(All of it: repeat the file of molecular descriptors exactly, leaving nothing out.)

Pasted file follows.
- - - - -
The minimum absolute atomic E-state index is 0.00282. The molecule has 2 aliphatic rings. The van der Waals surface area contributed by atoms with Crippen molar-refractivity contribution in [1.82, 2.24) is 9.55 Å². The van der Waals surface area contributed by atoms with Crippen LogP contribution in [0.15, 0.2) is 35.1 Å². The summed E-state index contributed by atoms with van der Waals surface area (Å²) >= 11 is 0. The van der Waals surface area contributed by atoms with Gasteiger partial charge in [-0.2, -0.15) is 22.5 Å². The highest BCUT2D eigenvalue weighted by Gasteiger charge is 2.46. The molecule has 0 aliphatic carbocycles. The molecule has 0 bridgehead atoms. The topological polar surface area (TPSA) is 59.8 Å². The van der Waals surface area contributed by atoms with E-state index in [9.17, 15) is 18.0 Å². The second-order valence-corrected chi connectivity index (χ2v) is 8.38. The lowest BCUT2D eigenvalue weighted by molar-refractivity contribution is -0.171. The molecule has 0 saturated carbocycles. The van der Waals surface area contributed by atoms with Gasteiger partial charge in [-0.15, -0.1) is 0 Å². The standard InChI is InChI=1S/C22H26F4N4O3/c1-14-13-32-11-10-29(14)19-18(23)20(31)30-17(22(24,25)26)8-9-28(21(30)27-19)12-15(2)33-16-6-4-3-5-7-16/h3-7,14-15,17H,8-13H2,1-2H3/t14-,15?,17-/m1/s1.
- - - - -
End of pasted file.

The minimum absolute atomic E-state index is 0.00282. The molecule has 2 aliphatic rings. The van der Waals surface area contributed by atoms with Crippen molar-refractivity contribution in [1.82, 2.24) is 9.55 Å². The van der Waals surface area contributed by atoms with Crippen LogP contribution in [0.15, 0.2) is 35.1 Å². The summed E-state index contributed by atoms with van der Waals surface area (Å²) >= 11 is 0. The van der Waals surface area contributed by atoms with Gasteiger partial charge in [-0.2, -0.15) is 22.5 Å². The highest BCUT2D eigenvalue weighted by Gasteiger charge is 2.46. The molecule has 0 aliphatic carbocycles. The molecule has 0 bridgehead atoms. The topological polar surface area (TPSA) is 59.8 Å². The van der Waals surface area contributed by atoms with E-state index in [9.17, 15) is 18.0 Å². The second-order valence-corrected chi connectivity index (χ2v) is 8.38. The lowest BCUT2D eigenvalue weighted by molar-refractivity contribution is -0.171. The molecule has 0 saturated carbocycles. The van der Waals surface area contributed by atoms with Gasteiger partial charge in [-0.15, -0.1) is 0 Å². The standard InChI is InChI=1S/C22H26F4N4O3/c1-14-13-32-11-10-29(14)19-18(23)20(31)30-17(22(24,25)26)8-9-28(21(30)27-19)12-15(2)33-16-6-4-3-5-7-16/h3-7,14-15,17H,8-13H2,1-2H3/t14-,15?,17-/m1/s1.